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New grad in an ICU residency program considering quitting

Nurses   (973 Views | 11 Replies)
by Maria D Maria D (New) New Nurse

Maria D specializes in ICU.

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Hey all. I am part of a 6 month residency program at a level 1 trauma center. I am approaching month 5th and was told my orientation was going to be extended which was extremely discouraging. I have also been struggling with my second preceptor. I feel that she has been picking on me and makes frustrating comments about my performance in front of me, other nurses and doctors. She talks to me in a condescending manner and in front of patients. The feedback she gives me every time is very discouraging and makes me feel as if I was stupid and not fit for the environment. I have been trying extremely hard to be better and even read articles and books when I get home to educate myself. I truly want to be able to make it but I have been extremely stressed and I cry every day after work and have developed anxiety from this. Has anyone one had a similar experience or have any thoughts/advice on how to move forward? 

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4 hours ago, Maria D said:

Hey all. I am part of a 6 month residency program at a level 1 trauma center. I am approaching month 5th and was told my orientation was going to be extended which was extremely discouraging. I have also been struggling with my second preceptor. I feel that she has been picking on me and makes frustrating comments about my performance in front of me, other nurses and doctors. She talks to me in a condescending manner and in front of patients. The feedback she gives me every time is very discouraging and makes me feel as if I was stupid and not fit for the environment. I have been trying extremely hard to be better and even read articles and books when I get home to educate myself. I truly want to be able to make it but I have been extremely stressed and I cry every day after work and have developed anxiety from this. Has anyone one had a similar experience or have any thoughts/advice on how to move forward?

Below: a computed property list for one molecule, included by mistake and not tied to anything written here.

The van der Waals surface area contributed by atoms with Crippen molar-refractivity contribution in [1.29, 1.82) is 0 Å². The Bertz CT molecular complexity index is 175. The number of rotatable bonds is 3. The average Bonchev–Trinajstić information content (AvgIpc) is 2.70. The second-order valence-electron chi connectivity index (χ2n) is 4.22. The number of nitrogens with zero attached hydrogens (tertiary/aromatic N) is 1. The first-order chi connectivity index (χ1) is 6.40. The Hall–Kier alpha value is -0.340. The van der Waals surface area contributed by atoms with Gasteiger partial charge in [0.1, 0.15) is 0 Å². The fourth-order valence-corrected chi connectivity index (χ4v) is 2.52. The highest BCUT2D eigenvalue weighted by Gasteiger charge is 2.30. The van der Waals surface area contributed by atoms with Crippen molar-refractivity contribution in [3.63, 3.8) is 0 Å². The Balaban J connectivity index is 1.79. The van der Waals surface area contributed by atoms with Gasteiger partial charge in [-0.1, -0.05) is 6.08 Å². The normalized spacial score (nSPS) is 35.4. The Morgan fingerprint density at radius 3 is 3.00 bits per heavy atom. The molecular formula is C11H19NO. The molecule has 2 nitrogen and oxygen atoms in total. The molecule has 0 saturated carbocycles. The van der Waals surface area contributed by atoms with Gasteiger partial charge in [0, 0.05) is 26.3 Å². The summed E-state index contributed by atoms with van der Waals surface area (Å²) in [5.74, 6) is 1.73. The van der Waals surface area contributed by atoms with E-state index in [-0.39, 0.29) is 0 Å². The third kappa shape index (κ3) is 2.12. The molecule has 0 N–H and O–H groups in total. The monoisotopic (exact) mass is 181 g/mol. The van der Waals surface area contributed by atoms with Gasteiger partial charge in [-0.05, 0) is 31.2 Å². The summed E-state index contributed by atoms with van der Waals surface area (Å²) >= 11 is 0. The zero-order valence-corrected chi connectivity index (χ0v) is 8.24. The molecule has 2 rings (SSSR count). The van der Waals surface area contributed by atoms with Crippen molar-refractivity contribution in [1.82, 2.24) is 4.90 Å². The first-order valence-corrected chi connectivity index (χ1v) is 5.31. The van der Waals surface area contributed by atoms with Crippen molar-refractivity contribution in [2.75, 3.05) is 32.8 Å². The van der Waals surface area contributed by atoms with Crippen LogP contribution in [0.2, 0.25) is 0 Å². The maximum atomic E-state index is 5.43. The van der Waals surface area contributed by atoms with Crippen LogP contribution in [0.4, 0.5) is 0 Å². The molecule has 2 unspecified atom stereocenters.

Have you thought about talking to your preceptor? Unfortunately in the nursing world you’re gonna come across lots of condescending people don't ever let anyone push you away from your dream.  

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yournurse has 2 years experience.

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5 hours ago, Maria D said:

Hey all. I am part of a 6 month residency program at a level 1 trauma center. I am approaching month 5th and was told my orientation was going to be extended which was extremely discouraging. I have also been struggling with my second preceptor. I feel that she has been picking on me and makes frustrating comments about my performance in front of me, other nurses and doctors. She talks to me in a condescending manner and in front of patients. The feedback she gives me every time is very discouraging and makes me feel as if I was stupid and not fit for the environment. I have been trying extremely hard to be better and even read articles and books when I get home to educate myself. I truly want to be able to make it but I have been extremely stressed and I cry every day after work and have developed anxiety from this. Has anyone one had a similar experience or have any thoughts/advice on how to move forward? 

Hi Maria,